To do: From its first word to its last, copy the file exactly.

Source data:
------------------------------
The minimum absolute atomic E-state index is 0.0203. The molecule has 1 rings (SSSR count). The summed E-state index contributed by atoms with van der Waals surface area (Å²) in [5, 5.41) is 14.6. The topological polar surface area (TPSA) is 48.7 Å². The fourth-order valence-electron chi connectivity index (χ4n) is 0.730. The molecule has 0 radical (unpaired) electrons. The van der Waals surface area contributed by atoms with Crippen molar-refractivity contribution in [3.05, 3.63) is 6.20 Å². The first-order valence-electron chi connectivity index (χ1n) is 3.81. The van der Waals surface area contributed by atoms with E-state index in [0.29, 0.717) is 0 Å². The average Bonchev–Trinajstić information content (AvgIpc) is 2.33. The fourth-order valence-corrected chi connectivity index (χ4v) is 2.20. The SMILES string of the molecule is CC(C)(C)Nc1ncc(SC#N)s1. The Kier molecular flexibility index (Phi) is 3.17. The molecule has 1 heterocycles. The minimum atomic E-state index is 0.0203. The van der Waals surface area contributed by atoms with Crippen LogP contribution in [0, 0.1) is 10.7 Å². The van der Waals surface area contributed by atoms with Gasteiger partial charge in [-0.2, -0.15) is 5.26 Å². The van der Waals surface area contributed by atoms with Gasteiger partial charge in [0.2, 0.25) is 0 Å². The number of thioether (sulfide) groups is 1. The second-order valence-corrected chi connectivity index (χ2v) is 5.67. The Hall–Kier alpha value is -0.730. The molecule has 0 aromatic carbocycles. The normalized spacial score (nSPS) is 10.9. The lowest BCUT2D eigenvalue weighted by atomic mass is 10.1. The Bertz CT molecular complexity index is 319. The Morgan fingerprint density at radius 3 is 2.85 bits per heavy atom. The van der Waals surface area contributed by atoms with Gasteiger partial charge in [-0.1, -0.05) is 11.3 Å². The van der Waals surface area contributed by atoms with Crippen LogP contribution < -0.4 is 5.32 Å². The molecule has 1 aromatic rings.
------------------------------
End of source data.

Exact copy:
The minimum absolute atomic E-state index is 0.0203. The molecule has 1 rings (SSSR count). The summed E-state index contributed by atoms with van der Waals surface area (Å²) in [5, 5.41) is 14.6. The topological polar surface area (TPSA) is 48.7 Å². The fourth-order valence-electron chi connectivity index (χ4n) is 0.730. The molecule has 0 radical (unpaired) electrons. The van der Waals surface area contributed by atoms with Crippen molar-refractivity contribution in [3.05, 3.63) is 6.20 Å². The first-order valence-electron chi connectivity index (χ1n) is 3.81. The van der Waals surface area contributed by atoms with E-state index in [0.29, 0.717) is 0 Å². The average Bonchev–Trinajstić information content (AvgIpc) is 2.33. The fourth-order valence-corrected chi connectivity index (χ4v) is 2.20. The SMILES string of the molecule is CC(C)(C)Nc1ncc(SC#N)s1. The Kier molecular flexibility index (Phi) is 3.17. The molecule has 1 heterocycles. The minimum atomic E-state index is 0.0203. The van der Waals surface area contributed by atoms with Crippen LogP contribution in [0, 0.1) is 10.7 Å². The van der Waals surface area contributed by atoms with Gasteiger partial charge in [-0.2, -0.15) is 5.26 Å². The van der Waals surface area contributed by atoms with Gasteiger partial charge in [0.2, 0.25) is 0 Å². The number of thioether (sulfide) groups is 1. The second-order valence-corrected chi connectivity index (χ2v) is 5.67. The Hall–Kier alpha value is -0.730. The molecule has 0 aromatic carbocycles. The normalized spacial score (nSPS) is 10.9. The lowest BCUT2D eigenvalue weighted by atomic mass is 10.1. The Bertz CT molecular complexity index is 319. The Morgan fingerprint density at radius 3 is 2.85 bits per heavy atom. The van der Waals surface area contributed by atoms with Gasteiger partial charge in [-0.1, -0.05) is 11.3 Å². The van der Waals surface area contributed by atoms with Crippen LogP contribution < -0.4 is 5.32 Å². The molecule has 1 aromatic rings.